with tiie Exploratory Trocar. — ^Puncture with the Permanent Canula. —
Brim's Method of Successive Incisions. — ^R^camier's Method of opening
bj Caustics. — Opening the Cyst by the Trocar, after establishing adhesions
by Acupuncture^^Iodised Injections . 263—296

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Malignant Janndioe [Ictke Gra^e] is a general disease— iotioa subatantia —
analogous to Typhoid Fever, and the BiHoas Fever of Tropical Climates.
— ^Retention of Bile in the biliary ducts does not constitute Malignant
Jaundice.~l?yphoid Symptoms at the beginning of the attack.— lellow
colour, and Ghreen odour of Skin and Oonjunctifn. — ^Hemorrhages from
the mucous membranes : Epistaxis, Gastrorrhagia, Melosna. — ^Hemorrhages
from the l^dn: Eoohymosis, Purpura.— Decrease in sise of Liver not
constant. — Secondary Nervous Symptoms. - «Death the most common
termination. — ^Morbid Anatomy: Change in Structure of Liver not
constant. — ^Primary Alteration of Blood.^-Notice of the Fatal Janndioe of
Infants.— Mal^nant Jaundice is not Yellow Fever . . 397—323


Stphilib or fHX Fomrs: — ^Abortion: Pempfa^;us: Suppuration of the Thymus
GUnd and Lungs.

Syphilis in thb Iotakt:— Pox rarely shows itself before the second week,
or after the eighth mootL — Slow Form: Subacute Form: Symptoms:
Corysa : Fissures : Ulcerations and Mucous Crusts at the mouth, anus,
and folds of the skin : Cutaneous Eruptions, Roseola, &c.^Peculiar Tint
of the Face: Characteristic Physiognomy of the Syphilitio Infant. —
Cachexia. — Visceral Lesions. — ^Pathogenic Conditions of Syphilis in the
Hecently Bom Infant.

Hebxditaet Stphiub:— Transmission by the Mother : by the Father.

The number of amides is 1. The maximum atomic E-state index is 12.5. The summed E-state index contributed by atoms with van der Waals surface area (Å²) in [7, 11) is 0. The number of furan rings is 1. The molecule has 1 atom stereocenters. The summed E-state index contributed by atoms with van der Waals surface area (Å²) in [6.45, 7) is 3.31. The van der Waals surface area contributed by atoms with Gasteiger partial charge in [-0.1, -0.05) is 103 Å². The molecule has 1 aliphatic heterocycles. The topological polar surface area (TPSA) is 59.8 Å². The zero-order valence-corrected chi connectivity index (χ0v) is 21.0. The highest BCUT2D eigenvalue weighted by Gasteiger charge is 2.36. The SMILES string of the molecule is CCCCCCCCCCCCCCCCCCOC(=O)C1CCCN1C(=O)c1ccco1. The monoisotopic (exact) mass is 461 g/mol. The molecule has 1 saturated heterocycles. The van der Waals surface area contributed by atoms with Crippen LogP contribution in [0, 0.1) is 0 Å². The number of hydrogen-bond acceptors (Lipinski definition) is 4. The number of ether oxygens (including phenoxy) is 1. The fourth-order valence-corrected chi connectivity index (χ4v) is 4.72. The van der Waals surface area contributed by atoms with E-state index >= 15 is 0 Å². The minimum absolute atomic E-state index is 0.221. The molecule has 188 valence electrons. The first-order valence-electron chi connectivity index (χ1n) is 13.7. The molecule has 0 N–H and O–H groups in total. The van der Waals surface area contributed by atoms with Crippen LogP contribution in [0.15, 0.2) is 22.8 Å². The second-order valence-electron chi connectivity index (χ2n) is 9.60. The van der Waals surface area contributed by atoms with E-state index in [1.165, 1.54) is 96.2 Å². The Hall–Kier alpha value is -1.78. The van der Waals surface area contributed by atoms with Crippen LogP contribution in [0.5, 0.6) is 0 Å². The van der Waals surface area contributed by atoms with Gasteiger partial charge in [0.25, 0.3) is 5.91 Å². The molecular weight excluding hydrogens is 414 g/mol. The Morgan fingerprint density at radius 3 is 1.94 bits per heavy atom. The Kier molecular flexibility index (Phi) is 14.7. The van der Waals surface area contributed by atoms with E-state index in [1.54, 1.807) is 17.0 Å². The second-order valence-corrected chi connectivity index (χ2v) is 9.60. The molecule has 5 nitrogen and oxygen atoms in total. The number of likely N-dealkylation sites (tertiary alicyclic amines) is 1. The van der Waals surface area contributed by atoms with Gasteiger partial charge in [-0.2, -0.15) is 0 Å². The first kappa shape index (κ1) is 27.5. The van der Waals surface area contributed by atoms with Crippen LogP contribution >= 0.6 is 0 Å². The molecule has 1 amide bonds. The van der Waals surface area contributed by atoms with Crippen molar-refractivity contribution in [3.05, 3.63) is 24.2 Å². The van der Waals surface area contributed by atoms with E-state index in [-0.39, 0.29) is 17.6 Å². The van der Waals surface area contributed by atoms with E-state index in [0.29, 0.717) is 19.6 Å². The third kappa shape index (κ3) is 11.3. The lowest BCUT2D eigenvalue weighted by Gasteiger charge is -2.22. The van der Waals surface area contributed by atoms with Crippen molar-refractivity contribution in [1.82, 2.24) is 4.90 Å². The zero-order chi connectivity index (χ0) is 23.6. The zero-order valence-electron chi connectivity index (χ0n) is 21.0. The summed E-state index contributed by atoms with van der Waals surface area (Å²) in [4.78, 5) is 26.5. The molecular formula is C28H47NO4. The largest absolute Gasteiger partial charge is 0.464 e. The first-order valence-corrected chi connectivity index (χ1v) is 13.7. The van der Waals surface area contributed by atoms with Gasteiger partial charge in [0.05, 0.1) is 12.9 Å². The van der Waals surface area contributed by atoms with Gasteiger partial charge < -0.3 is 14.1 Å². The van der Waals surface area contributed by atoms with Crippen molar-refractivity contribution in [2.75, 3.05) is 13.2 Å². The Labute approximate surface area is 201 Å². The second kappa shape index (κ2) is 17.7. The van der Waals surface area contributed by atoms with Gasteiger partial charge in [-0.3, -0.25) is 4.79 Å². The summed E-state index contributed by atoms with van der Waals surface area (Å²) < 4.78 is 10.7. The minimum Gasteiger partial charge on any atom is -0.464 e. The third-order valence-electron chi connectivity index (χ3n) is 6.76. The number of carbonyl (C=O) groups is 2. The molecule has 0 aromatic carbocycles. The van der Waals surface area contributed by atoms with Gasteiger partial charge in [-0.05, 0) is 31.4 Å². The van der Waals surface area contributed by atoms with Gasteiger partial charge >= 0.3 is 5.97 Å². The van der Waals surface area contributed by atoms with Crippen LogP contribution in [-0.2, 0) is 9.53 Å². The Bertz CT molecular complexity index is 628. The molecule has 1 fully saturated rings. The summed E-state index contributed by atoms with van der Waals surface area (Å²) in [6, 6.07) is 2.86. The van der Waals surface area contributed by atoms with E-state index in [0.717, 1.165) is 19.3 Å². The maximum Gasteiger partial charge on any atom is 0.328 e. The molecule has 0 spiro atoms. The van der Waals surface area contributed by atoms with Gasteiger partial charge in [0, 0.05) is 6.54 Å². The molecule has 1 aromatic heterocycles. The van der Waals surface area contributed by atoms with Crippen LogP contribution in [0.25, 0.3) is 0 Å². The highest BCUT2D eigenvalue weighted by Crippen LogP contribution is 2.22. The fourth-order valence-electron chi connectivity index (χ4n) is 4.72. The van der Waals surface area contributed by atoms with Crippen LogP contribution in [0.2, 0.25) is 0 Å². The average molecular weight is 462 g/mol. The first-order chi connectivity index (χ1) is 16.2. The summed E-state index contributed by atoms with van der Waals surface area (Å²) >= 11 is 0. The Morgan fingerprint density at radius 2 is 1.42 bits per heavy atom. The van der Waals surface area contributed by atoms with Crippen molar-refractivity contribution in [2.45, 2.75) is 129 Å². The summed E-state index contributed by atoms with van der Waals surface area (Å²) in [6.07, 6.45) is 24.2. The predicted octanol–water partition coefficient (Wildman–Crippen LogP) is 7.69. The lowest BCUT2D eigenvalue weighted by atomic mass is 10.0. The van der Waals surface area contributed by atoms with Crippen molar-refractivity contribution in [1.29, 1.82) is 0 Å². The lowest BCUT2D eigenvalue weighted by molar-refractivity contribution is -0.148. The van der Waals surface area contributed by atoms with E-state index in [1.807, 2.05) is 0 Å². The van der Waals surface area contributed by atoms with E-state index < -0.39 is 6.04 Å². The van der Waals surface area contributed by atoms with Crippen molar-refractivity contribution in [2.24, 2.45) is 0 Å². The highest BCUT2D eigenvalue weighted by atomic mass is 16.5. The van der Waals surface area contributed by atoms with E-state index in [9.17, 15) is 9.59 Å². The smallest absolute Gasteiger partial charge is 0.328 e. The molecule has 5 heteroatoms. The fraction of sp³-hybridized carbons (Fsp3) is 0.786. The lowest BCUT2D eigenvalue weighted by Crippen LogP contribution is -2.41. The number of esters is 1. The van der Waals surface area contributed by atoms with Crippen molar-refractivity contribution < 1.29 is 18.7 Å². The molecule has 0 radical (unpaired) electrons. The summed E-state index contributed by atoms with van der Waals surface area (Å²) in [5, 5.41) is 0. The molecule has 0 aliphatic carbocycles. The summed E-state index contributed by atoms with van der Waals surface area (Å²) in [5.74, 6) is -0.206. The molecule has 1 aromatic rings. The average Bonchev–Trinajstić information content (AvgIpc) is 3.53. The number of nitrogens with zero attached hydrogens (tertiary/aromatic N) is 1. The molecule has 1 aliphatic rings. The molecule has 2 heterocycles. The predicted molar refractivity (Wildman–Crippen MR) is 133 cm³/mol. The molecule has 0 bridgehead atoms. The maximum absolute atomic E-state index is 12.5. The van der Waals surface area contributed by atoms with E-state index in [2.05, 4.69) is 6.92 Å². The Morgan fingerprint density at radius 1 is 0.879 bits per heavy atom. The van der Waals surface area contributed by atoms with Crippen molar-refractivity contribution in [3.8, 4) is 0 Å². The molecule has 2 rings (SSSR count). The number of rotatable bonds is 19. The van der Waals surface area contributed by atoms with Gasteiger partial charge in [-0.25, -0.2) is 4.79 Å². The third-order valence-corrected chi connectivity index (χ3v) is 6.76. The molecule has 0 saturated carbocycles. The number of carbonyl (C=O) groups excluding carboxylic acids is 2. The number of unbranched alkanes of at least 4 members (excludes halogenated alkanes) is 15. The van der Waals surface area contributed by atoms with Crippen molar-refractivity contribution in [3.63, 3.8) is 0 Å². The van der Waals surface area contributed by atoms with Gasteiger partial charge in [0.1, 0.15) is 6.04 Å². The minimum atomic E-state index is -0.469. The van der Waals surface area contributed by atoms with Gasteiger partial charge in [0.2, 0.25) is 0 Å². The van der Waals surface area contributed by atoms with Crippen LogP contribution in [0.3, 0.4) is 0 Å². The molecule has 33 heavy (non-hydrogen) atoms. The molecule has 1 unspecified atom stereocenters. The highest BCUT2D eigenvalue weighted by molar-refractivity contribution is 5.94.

AcQUiBED Syphilis :— Syphilis may be transmitted to Nurse by Syphilitio
Nursling. — ^Has the Norse been infected in coiiu, or by her Nursling P —
Transmission of Syphilis bj Vaccination.— Transmission of Syphilis from
the Foetus to the Mother. — ^Treatment of Congenital Syphilis . 334 — 353

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Prellmioarj Gonsideratioiis. — ^The word ''Goaf is much to be preferred to
any of the other names which hare been proposed in pkce of it. — Gont,
acute and reg;uUr. — ^Premonitory phenomena. — ^Dbtnrbanee of Digestion :
Disturbance of the .Nenrous System : Disturbance of the Urinary Organs.
— Gatarrfaa], Urethral, and Ocular Affections. — ^Arthritis, its progress and
appearances. — ^Acate Gout in the form of short Paroxysms which either
sneceed to, or ran into one another. — The paroxism may snperfene under
the influence of an immediate appreciable cause . 354 — 368

Regular Chronic Gout. — Consecutive Deformities of Joints.-^Tophus, a mani-
festation only met with in Gk)ut. — The Visceral Complications are very
different from those which constitute Anomalous Gout and Paludal
Gout . . ... 369 — ^376

Larraceous Gout. — Comparison of it with Palustral Lanraceous Fevers. —
Megrim: Asthma: Neuralgia in various forms: Gravel: Hemorrhoids:
Cutaneous Affections : Anomalous or Visceral Gout. — Bright* s Disease. —
Pulmonary Catarrh. — Suppressed Gout . • . 376 — ^386

fiuallel between Gout and Rheumatism.— Articuhir Rheumatism: Chronic
Rheumatism: Nodular Rheumatism. — Nature of Gont . 386—396

TREATMENT OF GOUT .... 396-407




The disease is very rare in men : it is more common in women.— -Generally
chronic, supervening all at once. — Sometimes subacute at the commence-